year because you are just coming in. When I first got there I didn’t really know what to do. Also, you always want to be that player that everyone looks to and depends on to make stuff happen, especially when you’re playing with older players. For instance, there were people there like April Cooper and Dewana Franklin. It was a bunch of girls on the team that were really good. So coming in as a freshman you just have to learn how to blend in and still be able to be you. Play together with your team and make sure everyone else is successful. Freshman year was pretty good, sophomore year was actually a really good year. That year we actually went to the Sweet 16, so for me it was my most memorable year. I remember the most competitive game was us playing Bastrop at the Sweet 16. It was so packed that people were trying to crawl through the bathroom windows just to get in! After that we loss to Capital, for the next three years Seimone Augustus was my nemesis that I could never get pass (Laughs). But thank God I got past her in college and the pros, so I’m cool on that. But as far as my personal career in high school every year was a better year. Q: How does it feel to be one of the few people to have their jersey retired at Carroll? A: It feels great, I know at the time there was a lot of backlash from it. You know people asking “What made me the special one?” I’m grateful, especially to Coach Madison because she pushed for that. Had it not been for her that it probably would not have happened. Do I feel like I deserve it? Yes I do. Do I feel like Elaine Powell deserves it? Yes she does, and I’m sure there are many other athletes that deserve it also. But I can only speak about people I know in the present, so I was very grateful and blessed. It’s something that every time you walk in the gym and see your name and jersey hanging up, it’s a great feeling to be honored in that fashion. Q: What were some of your major transitions that you had to adjust moving from high school basketball to college ball? A: Well, as you know I went to the extreme college(Rutgers). Vivian Stringer was the coach, who is a Hall of Famer in every fashion. You know high school is high school. You’re out there playing on pure talent. You go to school, go to practice and that’s it. If you want to do something extra it’s cool. But when you get to college every second, every minute is accounted for. For me it was my physical condition that was my biggest hurdle that I had to get over. It’s just really getting to that level of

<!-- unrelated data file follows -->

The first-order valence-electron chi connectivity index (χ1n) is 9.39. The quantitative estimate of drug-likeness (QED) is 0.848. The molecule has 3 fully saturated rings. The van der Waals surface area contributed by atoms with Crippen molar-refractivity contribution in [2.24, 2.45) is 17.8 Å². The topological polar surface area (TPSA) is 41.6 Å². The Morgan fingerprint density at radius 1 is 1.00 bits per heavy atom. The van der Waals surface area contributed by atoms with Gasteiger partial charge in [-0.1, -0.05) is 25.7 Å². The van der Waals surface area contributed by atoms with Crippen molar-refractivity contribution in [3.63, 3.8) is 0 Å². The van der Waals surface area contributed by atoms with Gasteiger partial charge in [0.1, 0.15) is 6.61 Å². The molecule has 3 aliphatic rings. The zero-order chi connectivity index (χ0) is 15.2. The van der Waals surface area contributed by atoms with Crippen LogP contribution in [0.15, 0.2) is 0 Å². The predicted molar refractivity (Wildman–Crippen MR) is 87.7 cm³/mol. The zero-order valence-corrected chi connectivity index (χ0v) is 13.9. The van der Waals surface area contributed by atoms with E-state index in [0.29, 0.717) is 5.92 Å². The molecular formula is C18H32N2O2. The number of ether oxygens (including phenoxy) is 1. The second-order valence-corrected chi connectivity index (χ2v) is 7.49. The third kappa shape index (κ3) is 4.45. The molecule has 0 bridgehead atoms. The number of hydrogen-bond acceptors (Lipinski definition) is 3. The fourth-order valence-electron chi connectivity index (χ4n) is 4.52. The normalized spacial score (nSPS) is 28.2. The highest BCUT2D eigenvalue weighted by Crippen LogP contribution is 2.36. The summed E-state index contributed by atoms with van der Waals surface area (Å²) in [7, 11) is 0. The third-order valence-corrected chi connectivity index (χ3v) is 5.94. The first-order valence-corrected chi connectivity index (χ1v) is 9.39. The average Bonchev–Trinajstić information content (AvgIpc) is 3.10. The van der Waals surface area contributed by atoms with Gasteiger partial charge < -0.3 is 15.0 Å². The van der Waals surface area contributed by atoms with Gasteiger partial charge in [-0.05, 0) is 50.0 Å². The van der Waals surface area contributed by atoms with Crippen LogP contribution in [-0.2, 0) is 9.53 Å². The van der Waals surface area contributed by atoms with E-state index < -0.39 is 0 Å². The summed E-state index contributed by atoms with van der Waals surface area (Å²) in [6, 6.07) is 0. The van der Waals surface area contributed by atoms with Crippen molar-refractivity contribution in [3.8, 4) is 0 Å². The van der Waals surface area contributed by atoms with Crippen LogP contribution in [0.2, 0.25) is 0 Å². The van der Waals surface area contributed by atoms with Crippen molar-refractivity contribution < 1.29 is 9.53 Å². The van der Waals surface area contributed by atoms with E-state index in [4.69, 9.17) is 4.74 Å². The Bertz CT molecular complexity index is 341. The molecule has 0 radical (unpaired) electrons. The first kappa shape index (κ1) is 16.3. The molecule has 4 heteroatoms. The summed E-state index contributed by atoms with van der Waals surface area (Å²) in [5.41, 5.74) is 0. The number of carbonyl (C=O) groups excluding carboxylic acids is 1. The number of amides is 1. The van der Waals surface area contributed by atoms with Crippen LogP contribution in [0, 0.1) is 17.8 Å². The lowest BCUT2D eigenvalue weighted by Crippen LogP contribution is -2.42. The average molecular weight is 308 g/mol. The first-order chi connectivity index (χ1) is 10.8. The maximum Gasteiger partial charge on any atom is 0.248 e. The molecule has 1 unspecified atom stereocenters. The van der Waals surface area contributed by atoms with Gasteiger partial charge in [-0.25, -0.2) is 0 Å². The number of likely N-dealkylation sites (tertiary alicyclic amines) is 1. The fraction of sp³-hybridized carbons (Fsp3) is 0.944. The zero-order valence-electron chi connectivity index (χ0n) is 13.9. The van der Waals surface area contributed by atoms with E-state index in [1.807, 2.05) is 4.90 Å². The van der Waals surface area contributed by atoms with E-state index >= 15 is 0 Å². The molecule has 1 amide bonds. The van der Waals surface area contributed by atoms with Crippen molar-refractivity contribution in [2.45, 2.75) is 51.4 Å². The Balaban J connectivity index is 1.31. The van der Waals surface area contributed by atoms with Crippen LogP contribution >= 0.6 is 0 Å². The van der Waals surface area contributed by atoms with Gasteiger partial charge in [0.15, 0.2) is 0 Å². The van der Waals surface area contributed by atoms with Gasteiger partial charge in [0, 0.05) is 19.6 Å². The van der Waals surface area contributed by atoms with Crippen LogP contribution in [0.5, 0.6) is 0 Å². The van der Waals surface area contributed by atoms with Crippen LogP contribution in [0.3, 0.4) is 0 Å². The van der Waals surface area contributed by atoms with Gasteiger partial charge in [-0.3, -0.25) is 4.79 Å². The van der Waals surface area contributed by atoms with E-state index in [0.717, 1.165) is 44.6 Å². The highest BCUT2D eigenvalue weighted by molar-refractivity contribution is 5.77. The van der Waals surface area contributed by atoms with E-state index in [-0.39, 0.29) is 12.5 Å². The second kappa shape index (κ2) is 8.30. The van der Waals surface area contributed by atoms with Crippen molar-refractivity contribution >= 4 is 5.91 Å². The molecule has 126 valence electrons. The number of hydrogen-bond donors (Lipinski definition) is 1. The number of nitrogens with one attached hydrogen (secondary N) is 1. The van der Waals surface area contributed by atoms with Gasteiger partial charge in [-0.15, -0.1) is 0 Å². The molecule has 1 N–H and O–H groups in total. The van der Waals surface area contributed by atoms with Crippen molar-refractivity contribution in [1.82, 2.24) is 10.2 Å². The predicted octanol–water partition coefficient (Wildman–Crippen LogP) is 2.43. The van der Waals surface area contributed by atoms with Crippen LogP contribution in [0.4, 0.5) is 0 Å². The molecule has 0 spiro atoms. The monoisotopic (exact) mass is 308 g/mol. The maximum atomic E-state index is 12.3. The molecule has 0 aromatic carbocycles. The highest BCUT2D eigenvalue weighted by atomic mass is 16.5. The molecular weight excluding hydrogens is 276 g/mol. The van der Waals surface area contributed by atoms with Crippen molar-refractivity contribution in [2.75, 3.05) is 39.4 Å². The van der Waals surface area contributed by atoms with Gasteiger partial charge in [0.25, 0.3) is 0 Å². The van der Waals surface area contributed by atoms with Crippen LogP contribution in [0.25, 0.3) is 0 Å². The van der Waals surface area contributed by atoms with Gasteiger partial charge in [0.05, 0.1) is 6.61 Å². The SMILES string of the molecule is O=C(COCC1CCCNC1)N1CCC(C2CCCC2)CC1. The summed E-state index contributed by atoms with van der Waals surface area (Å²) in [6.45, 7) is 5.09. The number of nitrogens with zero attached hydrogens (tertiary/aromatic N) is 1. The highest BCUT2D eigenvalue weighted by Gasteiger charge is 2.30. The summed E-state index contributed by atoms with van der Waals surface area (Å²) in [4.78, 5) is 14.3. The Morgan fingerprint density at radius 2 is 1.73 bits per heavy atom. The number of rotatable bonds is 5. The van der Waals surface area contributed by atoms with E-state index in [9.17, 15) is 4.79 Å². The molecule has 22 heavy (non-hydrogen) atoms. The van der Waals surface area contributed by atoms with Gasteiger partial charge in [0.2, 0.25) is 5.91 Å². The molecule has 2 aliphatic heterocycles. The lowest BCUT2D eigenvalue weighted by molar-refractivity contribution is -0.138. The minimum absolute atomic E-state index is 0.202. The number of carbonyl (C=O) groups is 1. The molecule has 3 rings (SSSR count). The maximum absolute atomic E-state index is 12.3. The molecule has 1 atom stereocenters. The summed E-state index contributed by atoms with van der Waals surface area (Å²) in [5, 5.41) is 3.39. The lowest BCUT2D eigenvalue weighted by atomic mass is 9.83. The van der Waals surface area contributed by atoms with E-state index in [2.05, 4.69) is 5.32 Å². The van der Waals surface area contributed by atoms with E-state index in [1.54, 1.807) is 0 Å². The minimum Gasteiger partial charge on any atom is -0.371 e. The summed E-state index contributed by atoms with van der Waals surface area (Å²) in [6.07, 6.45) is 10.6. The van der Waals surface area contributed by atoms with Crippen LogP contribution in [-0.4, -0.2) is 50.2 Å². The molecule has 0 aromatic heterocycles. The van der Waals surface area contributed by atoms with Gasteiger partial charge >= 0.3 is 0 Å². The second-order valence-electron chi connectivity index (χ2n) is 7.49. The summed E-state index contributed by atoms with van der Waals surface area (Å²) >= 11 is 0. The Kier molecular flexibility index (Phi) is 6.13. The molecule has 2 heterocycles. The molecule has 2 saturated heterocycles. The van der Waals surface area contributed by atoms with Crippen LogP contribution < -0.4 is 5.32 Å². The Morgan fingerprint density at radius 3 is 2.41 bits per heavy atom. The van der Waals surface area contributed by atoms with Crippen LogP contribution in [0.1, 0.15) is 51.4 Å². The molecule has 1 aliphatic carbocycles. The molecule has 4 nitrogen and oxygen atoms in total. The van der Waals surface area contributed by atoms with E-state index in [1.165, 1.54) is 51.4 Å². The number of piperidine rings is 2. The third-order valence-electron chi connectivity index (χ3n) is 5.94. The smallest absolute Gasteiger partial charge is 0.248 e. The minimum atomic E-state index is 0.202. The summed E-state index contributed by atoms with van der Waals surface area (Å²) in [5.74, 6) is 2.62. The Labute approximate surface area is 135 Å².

great conditioning. Level of competition is easily distributed across the board, so you’re not that stand out player anymore. Also the strenuous hours were another big thing. You’re practicing three to maybe four hours a day. Pretty much everything you do is surrounded by basketball and you don’t really have time for anything. Q: As far as recruiting, what are some of the things you would tell young people to pay attention to when they are picking a college or being recruited by a college? A: First, I would say relationships, like someone showing their colors when they are recruiting you. Be able to have an open relationship and an open dialog with a coach. To me that’s one of the number one things I try to get across to kids. You need to be able to relate to someone that is recruiting you. Second, I would say academics, and by academics I mean (What are your interest? What do you need/want?) make sure they have that. I’m not just talking about a major, I’m talking about if you know you need support in certain areas. Make sure the school can provide you the support that you need (tutors, family, etc.) to be successful. Also I think you should look at the history of the program to see how they treat their athletes, and what their athletes have gone on to do after they complete their four years. Everybody pays attention to wins